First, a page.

Sites & cities that bear the name of Augusta Bilbilis

Augusta Bilbilis

Today in : Spain
First trace of activity : ca. 1st century C.E
Last trace of activity : ca. 3rd century C.E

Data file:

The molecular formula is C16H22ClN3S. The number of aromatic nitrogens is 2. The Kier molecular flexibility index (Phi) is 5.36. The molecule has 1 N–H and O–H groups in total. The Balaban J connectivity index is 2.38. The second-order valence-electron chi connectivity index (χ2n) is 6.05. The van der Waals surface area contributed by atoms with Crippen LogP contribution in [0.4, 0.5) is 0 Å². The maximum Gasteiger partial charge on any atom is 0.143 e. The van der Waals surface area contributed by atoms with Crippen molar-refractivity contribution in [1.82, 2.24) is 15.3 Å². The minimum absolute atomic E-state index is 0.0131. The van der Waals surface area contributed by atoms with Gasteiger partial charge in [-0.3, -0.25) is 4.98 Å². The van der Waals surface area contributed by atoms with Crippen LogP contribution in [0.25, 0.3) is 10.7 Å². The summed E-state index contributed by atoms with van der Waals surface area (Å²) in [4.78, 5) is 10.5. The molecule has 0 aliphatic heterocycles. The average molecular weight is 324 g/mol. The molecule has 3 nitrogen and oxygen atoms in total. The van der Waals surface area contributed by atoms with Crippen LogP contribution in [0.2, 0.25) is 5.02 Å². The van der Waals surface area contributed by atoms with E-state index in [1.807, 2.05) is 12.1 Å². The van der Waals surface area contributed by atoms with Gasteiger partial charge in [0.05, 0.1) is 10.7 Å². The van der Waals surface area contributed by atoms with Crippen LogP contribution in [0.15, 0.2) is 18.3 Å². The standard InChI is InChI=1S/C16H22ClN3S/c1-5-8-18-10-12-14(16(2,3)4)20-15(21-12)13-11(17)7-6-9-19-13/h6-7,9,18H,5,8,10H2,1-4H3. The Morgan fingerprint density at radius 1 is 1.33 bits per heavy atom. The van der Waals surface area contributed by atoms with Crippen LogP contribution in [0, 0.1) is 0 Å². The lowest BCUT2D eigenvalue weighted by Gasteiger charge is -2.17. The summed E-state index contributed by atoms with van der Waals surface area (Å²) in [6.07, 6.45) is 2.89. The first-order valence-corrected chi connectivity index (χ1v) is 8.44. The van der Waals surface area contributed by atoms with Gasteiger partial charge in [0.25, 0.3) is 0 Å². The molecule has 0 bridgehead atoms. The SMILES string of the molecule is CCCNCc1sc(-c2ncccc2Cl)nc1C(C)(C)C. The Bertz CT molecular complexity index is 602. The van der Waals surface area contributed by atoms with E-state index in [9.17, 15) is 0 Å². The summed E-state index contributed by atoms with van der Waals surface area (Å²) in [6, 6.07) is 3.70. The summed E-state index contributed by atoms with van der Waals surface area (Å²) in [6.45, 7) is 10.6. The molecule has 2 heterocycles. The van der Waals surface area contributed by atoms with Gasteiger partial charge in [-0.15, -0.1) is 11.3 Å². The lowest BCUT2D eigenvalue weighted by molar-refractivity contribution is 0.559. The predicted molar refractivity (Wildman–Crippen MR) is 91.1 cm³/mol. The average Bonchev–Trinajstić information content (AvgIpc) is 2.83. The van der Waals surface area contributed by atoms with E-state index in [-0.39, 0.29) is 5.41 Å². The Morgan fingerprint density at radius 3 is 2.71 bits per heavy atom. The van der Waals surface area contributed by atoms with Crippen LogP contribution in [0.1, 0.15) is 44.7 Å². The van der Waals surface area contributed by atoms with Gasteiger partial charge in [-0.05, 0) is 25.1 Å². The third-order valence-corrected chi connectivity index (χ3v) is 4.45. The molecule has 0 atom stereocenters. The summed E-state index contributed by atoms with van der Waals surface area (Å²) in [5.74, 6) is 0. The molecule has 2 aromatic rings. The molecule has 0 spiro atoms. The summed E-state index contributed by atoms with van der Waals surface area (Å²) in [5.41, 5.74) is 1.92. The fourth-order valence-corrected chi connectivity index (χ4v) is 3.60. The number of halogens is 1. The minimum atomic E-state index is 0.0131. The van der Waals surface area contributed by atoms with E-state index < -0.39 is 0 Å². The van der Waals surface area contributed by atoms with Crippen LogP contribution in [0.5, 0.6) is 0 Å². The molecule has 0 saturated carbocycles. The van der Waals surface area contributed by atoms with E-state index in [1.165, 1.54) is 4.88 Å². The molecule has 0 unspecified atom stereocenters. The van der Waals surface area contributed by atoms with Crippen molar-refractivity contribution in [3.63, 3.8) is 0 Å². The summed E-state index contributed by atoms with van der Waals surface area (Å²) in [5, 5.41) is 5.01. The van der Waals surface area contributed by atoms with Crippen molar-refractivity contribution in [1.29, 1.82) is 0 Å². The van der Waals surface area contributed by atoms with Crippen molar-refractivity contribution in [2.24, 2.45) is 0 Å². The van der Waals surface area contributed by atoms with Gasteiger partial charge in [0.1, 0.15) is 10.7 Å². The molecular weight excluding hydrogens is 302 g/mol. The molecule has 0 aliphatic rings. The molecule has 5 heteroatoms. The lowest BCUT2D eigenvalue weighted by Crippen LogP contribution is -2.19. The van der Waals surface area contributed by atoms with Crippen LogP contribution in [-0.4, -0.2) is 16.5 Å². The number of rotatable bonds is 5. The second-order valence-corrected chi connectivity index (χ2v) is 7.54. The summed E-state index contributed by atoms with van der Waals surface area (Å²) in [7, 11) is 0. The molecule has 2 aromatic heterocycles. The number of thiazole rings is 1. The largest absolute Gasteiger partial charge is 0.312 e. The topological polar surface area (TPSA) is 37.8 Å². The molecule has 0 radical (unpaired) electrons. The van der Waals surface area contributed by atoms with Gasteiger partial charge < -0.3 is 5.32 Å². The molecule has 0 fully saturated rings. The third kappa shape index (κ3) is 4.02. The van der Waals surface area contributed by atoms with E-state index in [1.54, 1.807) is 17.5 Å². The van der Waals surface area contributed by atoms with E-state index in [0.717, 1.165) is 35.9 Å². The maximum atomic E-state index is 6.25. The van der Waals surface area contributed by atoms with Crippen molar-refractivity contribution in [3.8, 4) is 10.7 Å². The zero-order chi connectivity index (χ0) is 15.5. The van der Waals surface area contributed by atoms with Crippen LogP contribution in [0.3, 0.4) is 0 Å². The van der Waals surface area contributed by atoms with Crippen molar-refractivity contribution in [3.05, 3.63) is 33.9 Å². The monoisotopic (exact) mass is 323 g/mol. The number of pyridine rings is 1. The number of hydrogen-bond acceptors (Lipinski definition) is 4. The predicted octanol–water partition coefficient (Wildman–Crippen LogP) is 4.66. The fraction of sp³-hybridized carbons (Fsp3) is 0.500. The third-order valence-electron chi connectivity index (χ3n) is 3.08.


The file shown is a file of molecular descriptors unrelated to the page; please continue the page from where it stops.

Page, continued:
Description : Augusta Bilbilis was a city (or municipium) founded by the Romans in the province of Hispania Tarraconensis. It was the birthplace of famous poet Martial c. 40 AD. The modern town of Calatayud was founded near this Roman site. Recent excavations have uncovered many of the impressive remains visible today which dominate the surrounding area and are testament to the city's rich past. The indigenous Celtiberian settlement of Bilbilis was situated on the heights of Cerro de Bambola and part of San Paterno, lying to the North of ancient Segeda and 60 km SW of the Roman colony of Col. Caesaraugusta (modern Zaragoza) in NE internal Spain. Bilbilis was famous for its metalworking. Neighbouring towns in antiquity Its inhabitants belonged to the group of the Celtic tribes of Hispania Citerior known as the Lusones tribe, of which Bilbilis was their capital. Their earliest coin issue includes a male head facing right, with dolphin to the left of the portrait on the obverse, while the reverse depicts a horseman carrying a spear and the inscription Bilbilis. These date from the late 2nd to the early 1st century BC and a number of these form part of the Iberian coin collection in the British Museum. The first contact between the eventual conquerors of the area, the Romans, and the Lusones occurred around the 2nd century BC, when Quintus Fulvius Flaccus journeyed from the Mediterranean coast of Spain into the hinterland, a region referred to as Celtiberia. It was not until the 1st century, however, that Roman culture, language and customs, gradually began to spread into the hinterland with the indigenous cultures taking on many and varied aspects of Roman life while still maintaining aspects of their own distinct cultures. The development of the city With the pacification of Hispania and the death of Julius Caesar, Augustus embarked on a series of administrative reforms including the Conventus of Bilbilis. The main road from Emerita Augusta to Caesaraugusta passed near and benefitted Bilbilis. The city was given the status of Municipium becoming Augusta Bilbilis and thus enjoyed the many privileges under Roman law, including bestowing Roman citizenship on all its inhabitants. Monumentalisation of civic and urban spaces characterise the Augustan period. Coins were also minted in the city with "Augusta Bilbilis" on the reverse along with the governor's name. There were 10 minted under Augustus, four under Tiberius and one under Caligula. The most intriguing coin is one naming Lucius Aelius Sejanus as consul on which COS (consul) was stamped inside a garland of oak leaves (the corona civica) under Tiberius on the reverse. The town must have flourished with Sejanus as benefactor, but was ultimately hurt with his demise when he was proved to be a traitor. All statues and monuments were subject to "damnatio memoriae" along with the coinage. Most of the coins were of the "as" or semis variety which were filed or stamped to erase his name from memory. Some very rare coins have his name still legible. Dr. Paul L. Maier puts forth a thought-provoking history of how Sejanus played a role in the life of Jesus in his book Pontius Pilate. It seems Sejanus was in a powerful position as co-emperor to appoint Pilate to Judaea as Tiberius was in retirement on the Island of Capri. After Sejanus' fall, his family and supporters were hunted down and eliminated for years to come. This raises the question of why Pilate, a hard and tough governor, caved in under Jewish request to hand over Jesus to be crucified. "You are no friend of Caesar" was all it took. Pilate knew his head was on the block, and he was recalled to Rome two years later to answer charges but Tiberius died as Pilate took the long winter route. The famous and eminent poet Martial was born in Bilbilis in 38–41 AD and romanticised his provincial upbringing. He often praised his own country in his poems, for example the sulphurous springs of Aquae Bilbilitanorum situated approximately 24 km west on the Roman main road which are still used as spas (Alhama de Aragón). One of his finest poems celebrates a visit by his friend and fellow citizen Licinianus to Bilbilis. He moved to Rome when he was twenty-four years old; he stayed there more than thirty-four years and then came back to Bilbilis for three years. Finally, he went back to Rome where he published his last book (10th) and died in the year 104 AD. The city's heyday was the 1st century. It declined rapidly in the 2nd century AD and by the 3rd century it was half-deserted.

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